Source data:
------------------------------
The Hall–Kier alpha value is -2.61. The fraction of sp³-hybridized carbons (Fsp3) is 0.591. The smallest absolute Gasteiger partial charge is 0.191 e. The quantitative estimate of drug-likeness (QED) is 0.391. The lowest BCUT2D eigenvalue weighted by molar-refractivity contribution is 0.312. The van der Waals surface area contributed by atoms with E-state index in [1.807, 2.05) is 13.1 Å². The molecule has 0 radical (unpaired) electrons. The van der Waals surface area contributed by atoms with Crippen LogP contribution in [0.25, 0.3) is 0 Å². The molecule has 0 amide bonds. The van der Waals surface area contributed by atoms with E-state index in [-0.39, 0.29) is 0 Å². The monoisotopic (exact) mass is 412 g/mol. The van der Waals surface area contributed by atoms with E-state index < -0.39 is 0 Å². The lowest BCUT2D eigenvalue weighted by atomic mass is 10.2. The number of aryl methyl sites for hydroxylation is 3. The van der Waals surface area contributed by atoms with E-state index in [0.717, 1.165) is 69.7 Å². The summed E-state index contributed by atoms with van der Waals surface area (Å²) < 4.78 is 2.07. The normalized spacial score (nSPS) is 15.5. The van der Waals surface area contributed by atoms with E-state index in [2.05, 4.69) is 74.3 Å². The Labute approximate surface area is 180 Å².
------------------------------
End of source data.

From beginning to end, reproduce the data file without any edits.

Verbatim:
The Hall–Kier alpha value is -2.61. The fraction of sp³-hybridized carbons (Fsp3) is 0.591. The smallest absolute Gasteiger partial charge is 0.191 e. The quantitative estimate of drug-likeness (QED) is 0.391. The lowest BCUT2D eigenvalue weighted by molar-refractivity contribution is 0.312. The van der Waals surface area contributed by atoms with E-state index in [1.807, 2.05) is 13.1 Å². The molecule has 0 radical (unpaired) electrons. The van der Waals surface area contributed by atoms with Crippen LogP contribution in [0.25, 0.3) is 0 Å². The molecule has 0 amide bonds. The van der Waals surface area contributed by atoms with E-state index in [-0.39, 0.29) is 0 Å². The monoisotopic (exact) mass is 412 g/mol. The van der Waals surface area contributed by atoms with E-state index < -0.39 is 0 Å². The lowest BCUT2D eigenvalue weighted by atomic mass is 10.2. The number of aryl methyl sites for hydroxylation is 3. The van der Waals surface area contributed by atoms with E-state index in [0.717, 1.165) is 69.7 Å². The summed E-state index contributed by atoms with van der Waals surface area (Å²) < 4.78 is 2.07. The normalized spacial score (nSPS) is 15.5. The van der Waals surface area contributed by atoms with E-state index in [2.05, 4.69) is 74.3 Å². The Labute approximate surface area is 180 Å².